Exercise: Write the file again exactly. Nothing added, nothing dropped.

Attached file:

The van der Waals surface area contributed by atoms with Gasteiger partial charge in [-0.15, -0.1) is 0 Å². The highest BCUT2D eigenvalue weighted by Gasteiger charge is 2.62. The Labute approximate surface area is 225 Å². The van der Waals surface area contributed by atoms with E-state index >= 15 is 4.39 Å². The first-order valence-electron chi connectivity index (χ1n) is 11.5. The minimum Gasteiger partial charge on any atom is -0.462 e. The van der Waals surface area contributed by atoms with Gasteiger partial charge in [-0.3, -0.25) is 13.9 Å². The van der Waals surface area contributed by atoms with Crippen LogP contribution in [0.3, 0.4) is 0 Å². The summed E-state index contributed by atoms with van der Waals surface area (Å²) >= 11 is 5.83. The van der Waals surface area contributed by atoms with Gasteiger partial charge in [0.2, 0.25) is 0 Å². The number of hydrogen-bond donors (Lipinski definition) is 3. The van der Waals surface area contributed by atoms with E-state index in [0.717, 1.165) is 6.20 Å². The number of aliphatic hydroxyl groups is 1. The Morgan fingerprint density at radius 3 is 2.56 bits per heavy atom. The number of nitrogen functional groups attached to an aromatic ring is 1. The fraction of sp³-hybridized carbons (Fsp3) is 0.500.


The van der Waals surface area contributed by atoms with Gasteiger partial charge in [-0.15, -0.1) is 0 Å². The highest BCUT2D eigenvalue weighted by Gasteiger charge is 2.62. The Labute approximate surface area is 225 Å². The van der Waals surface area contributed by atoms with E-state index >= 15 is 4.39 Å². The first-order valence-electron chi connectivity index (χ1n) is 11.5. The minimum Gasteiger partial charge on any atom is -0.462 e. The van der Waals surface area contributed by atoms with Gasteiger partial charge in [-0.3, -0.25) is 13.9 Å². The van der Waals surface area contributed by atoms with Crippen LogP contribution in [0.3, 0.4) is 0 Å². The summed E-state index contributed by atoms with van der Waals surface area (Å²) >= 11 is 5.83. The van der Waals surface area contributed by atoms with Gasteiger partial charge in [0.2, 0.25) is 0 Å². The number of hydrogen-bond donors (Lipinski definition) is 3. The van der Waals surface area contributed by atoms with E-state index in [0.717, 1.165) is 6.20 Å². The number of aliphatic hydroxyl groups is 1. The Morgan fingerprint density at radius 3 is 2.56 bits per heavy atom. The number of nitrogen functional groups attached to an aromatic ring is 1. The fraction of sp³-hybridized carbons (Fsp3) is 0.500.